Can You Get Into Canada With a Reckless Driving Charge?

The simple answer is yes; provided you’re willing to jump through a few legal hoops. If you’ve been charged with reckless driving, you are likely inadmissible to Canada. There are two main ways to overcome your criminal inadmissibility. The first is to apply for a Temporary Resident Permit (TRP). This permit will allow you to enter Canada for a limited time. The second option is to apply for Criminal Rehabilitation. If approved, traveling to Canada will no longer be an issue. Your criminal inadmissibility will be permanently resolved.

Both options depend on how long it has been since you completed your offense’s sentence. Also, the nature of your offense(s), the circumstances, and the severity are considered. All of these factors, and more, will influence your eligibility to enter Canada.

Rest assured that there is a structured process to enter Canada in your situation. However, there will be several obstacles along the way. For instance, checking the status of your inadmissibility, and choosing the application process best suited for your predicament.

Just as if you were going into battle, it’s important to arm yourself for the journey ahead of you. Your best piece of armor: knowledge and comfort with the topic at hand. The first steps towards which can be found in the rest of this article. At DUI Canada Entry, we hope to serve as your one-stop-shop for all things Canadian Immigration Law.  

Why Can’t You Go to Canada With a Reckless Driving Charge?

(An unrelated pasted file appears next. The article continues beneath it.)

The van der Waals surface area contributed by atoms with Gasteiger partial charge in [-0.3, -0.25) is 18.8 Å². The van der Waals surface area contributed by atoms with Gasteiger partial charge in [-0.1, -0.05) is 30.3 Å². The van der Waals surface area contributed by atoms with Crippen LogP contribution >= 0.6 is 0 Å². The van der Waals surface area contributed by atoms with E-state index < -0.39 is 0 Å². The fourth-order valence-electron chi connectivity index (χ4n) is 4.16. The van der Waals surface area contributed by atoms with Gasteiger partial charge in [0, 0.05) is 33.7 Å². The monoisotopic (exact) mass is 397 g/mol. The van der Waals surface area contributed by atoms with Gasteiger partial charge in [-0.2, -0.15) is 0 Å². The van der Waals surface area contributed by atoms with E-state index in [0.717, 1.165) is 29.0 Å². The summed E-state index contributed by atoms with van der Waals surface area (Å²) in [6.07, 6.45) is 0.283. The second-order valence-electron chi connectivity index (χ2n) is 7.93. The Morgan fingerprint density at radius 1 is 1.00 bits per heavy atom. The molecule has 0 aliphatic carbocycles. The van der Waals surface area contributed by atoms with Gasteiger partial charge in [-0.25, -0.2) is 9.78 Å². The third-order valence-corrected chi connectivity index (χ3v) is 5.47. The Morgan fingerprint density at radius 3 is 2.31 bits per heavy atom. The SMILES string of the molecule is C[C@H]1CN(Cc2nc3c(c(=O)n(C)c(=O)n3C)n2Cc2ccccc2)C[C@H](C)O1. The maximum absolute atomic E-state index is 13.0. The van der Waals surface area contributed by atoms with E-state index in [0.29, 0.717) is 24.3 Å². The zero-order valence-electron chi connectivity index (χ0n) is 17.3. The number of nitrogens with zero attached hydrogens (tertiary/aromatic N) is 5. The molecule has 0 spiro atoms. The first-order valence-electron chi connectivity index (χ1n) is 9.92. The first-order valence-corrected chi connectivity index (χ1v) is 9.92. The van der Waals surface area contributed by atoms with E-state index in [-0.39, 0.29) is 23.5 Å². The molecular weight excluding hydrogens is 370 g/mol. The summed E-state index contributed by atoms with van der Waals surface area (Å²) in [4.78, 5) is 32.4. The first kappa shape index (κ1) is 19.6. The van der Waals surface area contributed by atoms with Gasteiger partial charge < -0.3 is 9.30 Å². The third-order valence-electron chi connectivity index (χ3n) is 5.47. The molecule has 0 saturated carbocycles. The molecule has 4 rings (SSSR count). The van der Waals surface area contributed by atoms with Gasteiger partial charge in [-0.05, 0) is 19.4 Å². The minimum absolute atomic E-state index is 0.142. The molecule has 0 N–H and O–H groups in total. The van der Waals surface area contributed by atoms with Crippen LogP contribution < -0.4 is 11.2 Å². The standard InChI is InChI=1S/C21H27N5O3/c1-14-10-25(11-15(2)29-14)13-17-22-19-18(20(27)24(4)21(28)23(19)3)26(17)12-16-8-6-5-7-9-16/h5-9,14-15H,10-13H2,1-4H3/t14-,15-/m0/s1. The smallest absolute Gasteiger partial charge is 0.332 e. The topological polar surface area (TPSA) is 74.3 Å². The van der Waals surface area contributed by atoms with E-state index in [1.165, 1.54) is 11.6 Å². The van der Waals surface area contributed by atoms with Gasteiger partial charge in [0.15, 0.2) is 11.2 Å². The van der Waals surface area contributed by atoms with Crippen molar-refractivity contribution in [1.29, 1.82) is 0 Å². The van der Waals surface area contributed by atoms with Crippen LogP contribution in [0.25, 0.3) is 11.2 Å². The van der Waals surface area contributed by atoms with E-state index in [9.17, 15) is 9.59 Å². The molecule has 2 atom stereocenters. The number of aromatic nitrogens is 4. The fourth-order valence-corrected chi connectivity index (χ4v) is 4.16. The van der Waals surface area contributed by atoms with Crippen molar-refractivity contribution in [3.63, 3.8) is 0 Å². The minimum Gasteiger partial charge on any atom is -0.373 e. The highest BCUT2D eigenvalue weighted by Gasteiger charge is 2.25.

Fun Fact: USA and Canada share the longest border between two countries in the world. Border crossing laws, on both sides of the fence, regulate travel between them in order to minimize risk and danger to their respective societies.

Canada is rigorous in implementing its border regulations. Their laws are such that any foreign nationals who have committed serious natured offenses cannot enter Canada; in many instances, offenses such as reckless driving.

This is called criminal inadmissibility, a policy that restricts the access of foreigners based on their past criminality. Mind you, this does not permanently or completely prohibit visitors with a criminal background to enter Canada, as there are legal remedies, like those discussed earlier, for overcoming your inadmissibility.

As you may be aware, a DUI conviction will render you inadmissible to Canada. Many do not realize, however, that pleading down this conviction to a lesser offense can still deem you inadmissible. This is because your admissibility to Canada is determined on the basis of equivalence between the laws of both nations. Now we’re starting to scratch the surface of the complications we touched on earlier.

Criminal Code of Canada: Dangerous Operation of a Motor Vehicle

Reckless driving may seem like a much lesser offense than driving under the influence of alcohol or narcotics. Unfortunately, despite the conviction bearing differences in sentencing or severity in many states, “reckless driving” is usually equivalent to the Canadian offense of “dangerous operation of a motor vehicle.”

Since the section of Canada’s criminal code that deals with “dangerous operation” is so broad, many different types of statutes such as “wet reckless” or “dry reckless” may be interpreted as equivalent.